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Ecology and Epidemiology

Occurrence of Typhula species and Observations on Numbers of Sclerotia in Soil in Winter Wheat Fields in Washington and Idaho. D. L. Jacobs, Former graduate student, Department of Plant Pathology, Washington State University, Pullman 99164-6430; G. W. Bruehl, professor emeritus, Department of Plant Pathology, Washington State University, Pullman 99164-6430. Phytopathology 76:278-282. Accepted for publication 26 September 1985. Copyright 1986 The American Phytopathological Society. DOI: 10.1094/Phyto-76-278.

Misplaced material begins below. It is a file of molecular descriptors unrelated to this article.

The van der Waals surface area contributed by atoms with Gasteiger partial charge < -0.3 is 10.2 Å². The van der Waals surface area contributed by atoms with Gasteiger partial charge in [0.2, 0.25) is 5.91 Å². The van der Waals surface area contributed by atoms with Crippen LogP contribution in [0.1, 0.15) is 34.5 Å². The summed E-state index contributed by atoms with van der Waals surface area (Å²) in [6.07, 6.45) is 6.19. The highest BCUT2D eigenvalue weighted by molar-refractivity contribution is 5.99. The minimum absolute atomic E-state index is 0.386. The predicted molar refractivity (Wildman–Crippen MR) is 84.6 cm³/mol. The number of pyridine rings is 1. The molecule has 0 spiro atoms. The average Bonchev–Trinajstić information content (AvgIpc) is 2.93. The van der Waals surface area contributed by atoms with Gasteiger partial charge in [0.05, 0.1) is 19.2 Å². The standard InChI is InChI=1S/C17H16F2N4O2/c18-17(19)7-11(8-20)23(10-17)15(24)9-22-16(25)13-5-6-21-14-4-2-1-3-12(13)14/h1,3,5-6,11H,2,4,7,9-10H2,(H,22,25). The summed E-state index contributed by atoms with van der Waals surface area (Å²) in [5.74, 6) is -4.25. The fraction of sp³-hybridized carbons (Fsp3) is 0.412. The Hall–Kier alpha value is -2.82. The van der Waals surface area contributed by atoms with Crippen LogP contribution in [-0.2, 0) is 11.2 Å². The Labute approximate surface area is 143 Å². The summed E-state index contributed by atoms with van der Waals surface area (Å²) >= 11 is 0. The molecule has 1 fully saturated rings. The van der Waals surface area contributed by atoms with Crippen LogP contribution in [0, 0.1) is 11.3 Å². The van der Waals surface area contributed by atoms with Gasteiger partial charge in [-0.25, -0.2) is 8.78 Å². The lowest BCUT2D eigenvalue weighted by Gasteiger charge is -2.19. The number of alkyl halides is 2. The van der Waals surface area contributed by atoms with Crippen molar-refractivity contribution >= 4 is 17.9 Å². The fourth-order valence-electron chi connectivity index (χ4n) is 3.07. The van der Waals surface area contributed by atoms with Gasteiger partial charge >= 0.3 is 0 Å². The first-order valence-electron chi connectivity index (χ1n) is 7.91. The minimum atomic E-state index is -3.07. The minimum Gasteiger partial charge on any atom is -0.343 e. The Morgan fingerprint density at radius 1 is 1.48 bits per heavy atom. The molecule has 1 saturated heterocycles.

Typhula incarnata developed over a wider geographic area than T. idahoensis or T. ishikariensis, had a competitive advantage in attacking crown and root tissues of wheat (Triticum aestivum) beneath the soil surface, and was relatively prevalent in areas or seasons unfavorable for development of snow mold, 1980-1983. When conditions favored snow mold, T. idahoensis and T. ishikariensis occurred more frequently on leaves than did T. incarnata. As many as 670 total (germinable plus ungerminable) sclerotia per kilogram of dry field soil were found in one site in Oneida County, ID, but populations greater than 450 total sclerotia per kilogram were unusual. Under conditions favoring snow mold, 60-70 germinable sclerotia per kilogram of soil produced near maximum disease severity. Disease severity was positively correlated with a logarithmic increase in inoculum density. Germination of sclerotia incubated on potato-dextrose agar averaged 57% for sclerotia newly formed on winter wheat and 46% for sclerotia of unknown age screened from soil, suggesting that some form of endogenous dormancy is present.